Situated on a level landscape, at the crest of a slight slope down to the NW-SE River Blackwater, which is c. 100m to the N. Liscartan was owned by Sir Robert Talbot in 1633 (Wilde 1850, 131-2), but according to the Civil Survey (1654-6) Sir Robert Talbott of Carrtown and Adam Missett of Belewstown owned 292 acres there in 1640, and the property included ‘two Castles, a Church, a Mill, and a weare’ (Simington 1940, 231). The later stone house (ME025-009002-), which is attached to the SE, continued to be occupied into the middle of the 19th century when it was owned by a Mr. T. Gerrard, the proprietor of a nearby flourmill (Lewis 1837, 2, 281). The parish church of Liscartan (ME025-008----) is c. 60m to the NW.
The tower house is a rectangular structure with a barrel vault (int. dims 12m NE-SW; 4.5m NW-SE) that is divided by an inserted wall (T 0.4m) at the ground floor. There is a rectangular tower attached to every angle, except the S. The W tower has an inserted entrance from the outside with a mezzanine above, and a passage leads to the main ground floor chamber. The N tower (int. dims 3.1m NW-SE; 2.3m NE-SW) is vaulted on the ground floor and projects NW from the N end of the NW wall. It has evidence of a garderobe chute in the NE wall and there is a newel stairs at its S angle, which leads down from the floor above but there is no access to the main chamber on the ground floor. The E tower projects SE from the N end of the SE wall and has a wide pointed doorway (Wth 1.5m) that leads from an enclosed courtyard (dims 12.5m NW-SE; 6.8m NE-SW) between the tower house and the stone house (ME025-009002-) which is just to the SE. This tower also allows access by an external stairs to the first floor over the vault to a single chamber (int. dims 11.65m NE-SW; 5.4m NE-SW) that is featureless apart from a single light window on every wall except the SE, but some of the windows are ogee-headed. The N chamber is vaulted with traces of wicker-centring. The second floor is supported on corbels in the long walls and is accessed by a newel stairs in the E tower, which also has a garderobe chamber. At the second floor the main chamber has a single window on each wall but the SW wall has a double-light ogee-headed window. The newel stairs continue in the E and N towers to the parapet level (destroyed) of the main structure. Turrets rise over the three corner towers, that at the E angle with a garderobe while the N has pigeon-holes.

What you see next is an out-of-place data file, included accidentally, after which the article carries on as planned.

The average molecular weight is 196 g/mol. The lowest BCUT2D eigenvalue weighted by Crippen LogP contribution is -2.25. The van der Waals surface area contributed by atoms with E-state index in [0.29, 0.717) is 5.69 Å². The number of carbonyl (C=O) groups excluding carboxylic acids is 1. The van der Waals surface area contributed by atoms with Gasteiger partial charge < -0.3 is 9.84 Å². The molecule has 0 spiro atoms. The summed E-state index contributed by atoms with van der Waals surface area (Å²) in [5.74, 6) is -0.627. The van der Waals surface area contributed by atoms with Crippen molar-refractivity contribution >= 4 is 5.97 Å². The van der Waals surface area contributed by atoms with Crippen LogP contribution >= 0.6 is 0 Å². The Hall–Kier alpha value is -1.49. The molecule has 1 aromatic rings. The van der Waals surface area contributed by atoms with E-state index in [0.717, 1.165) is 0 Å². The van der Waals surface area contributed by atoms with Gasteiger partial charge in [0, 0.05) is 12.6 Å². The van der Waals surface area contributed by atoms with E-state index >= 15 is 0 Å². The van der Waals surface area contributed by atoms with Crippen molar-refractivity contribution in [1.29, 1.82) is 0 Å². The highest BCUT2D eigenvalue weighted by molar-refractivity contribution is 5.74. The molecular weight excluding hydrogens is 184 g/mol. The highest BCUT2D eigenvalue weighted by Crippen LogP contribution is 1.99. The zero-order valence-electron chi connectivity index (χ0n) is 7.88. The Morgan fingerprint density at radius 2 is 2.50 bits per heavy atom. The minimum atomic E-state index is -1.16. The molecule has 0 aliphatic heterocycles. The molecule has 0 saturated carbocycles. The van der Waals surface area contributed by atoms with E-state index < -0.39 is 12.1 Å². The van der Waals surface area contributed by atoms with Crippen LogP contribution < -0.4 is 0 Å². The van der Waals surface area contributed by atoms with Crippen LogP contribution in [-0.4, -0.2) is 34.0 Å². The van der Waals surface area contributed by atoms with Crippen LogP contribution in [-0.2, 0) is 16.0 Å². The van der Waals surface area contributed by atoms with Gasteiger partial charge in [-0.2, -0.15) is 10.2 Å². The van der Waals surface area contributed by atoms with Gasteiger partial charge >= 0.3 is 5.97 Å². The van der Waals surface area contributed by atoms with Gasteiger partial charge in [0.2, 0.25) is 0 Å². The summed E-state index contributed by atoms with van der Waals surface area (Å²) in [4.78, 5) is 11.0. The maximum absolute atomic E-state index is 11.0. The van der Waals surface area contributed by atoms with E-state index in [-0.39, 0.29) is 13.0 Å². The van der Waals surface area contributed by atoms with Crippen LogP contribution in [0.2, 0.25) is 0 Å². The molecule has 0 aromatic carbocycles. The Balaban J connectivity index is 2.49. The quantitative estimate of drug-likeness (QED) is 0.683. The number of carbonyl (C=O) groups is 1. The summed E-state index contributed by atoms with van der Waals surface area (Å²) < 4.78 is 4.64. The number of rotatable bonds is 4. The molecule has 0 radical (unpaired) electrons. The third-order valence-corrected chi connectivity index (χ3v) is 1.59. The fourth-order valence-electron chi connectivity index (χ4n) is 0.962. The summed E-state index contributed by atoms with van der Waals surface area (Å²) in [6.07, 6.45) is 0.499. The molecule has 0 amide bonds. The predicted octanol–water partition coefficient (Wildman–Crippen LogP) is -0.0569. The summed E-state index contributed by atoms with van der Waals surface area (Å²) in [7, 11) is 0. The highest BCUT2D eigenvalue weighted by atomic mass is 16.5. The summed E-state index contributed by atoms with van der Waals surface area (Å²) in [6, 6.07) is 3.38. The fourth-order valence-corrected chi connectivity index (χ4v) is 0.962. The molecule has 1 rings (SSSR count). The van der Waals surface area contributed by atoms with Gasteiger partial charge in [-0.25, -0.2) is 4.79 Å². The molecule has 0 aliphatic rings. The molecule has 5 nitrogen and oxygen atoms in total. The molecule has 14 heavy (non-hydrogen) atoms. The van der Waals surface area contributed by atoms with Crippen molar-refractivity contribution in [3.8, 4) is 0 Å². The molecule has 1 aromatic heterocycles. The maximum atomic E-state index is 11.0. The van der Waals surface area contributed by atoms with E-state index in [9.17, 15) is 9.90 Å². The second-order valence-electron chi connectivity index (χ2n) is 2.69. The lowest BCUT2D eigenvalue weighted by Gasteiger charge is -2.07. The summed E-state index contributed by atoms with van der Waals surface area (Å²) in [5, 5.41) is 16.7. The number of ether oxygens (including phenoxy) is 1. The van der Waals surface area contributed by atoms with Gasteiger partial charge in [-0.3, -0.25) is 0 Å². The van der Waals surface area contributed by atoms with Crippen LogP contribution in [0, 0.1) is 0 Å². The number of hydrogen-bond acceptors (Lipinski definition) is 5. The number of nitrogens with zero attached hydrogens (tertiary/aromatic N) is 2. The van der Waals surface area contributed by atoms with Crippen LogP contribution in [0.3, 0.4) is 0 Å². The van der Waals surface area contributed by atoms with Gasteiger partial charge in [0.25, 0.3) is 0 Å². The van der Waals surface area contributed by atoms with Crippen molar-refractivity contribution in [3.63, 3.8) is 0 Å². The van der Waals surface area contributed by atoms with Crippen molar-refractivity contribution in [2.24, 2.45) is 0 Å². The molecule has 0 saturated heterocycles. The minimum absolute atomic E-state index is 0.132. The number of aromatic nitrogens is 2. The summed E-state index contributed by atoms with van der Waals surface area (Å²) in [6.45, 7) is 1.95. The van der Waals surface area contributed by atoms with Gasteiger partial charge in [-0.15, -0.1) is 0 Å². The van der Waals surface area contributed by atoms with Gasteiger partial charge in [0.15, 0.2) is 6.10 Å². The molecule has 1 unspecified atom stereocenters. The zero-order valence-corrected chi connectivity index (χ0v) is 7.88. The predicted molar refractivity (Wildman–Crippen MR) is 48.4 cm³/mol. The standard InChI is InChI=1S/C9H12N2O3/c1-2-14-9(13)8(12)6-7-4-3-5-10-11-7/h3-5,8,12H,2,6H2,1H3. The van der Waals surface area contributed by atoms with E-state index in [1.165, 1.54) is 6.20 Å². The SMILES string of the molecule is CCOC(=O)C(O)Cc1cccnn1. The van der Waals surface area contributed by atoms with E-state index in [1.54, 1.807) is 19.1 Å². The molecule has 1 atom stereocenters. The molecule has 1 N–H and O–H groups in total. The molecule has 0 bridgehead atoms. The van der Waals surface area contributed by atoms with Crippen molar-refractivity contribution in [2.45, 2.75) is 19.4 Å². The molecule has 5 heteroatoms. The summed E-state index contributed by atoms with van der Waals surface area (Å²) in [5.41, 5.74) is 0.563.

The above description is derived from the published 'Archaeological Inventory of County Meath' (Dublin: Stationery Office, 1987). In certain instances the entries have been revised and updated in the light of recent research.
Compiled by: Michael Moore
Date of revised upload: 22 June 2016Description Source: National Monuments Service, Department of Arts, Heritage Regional, Rural and Gaeltacht Affairs.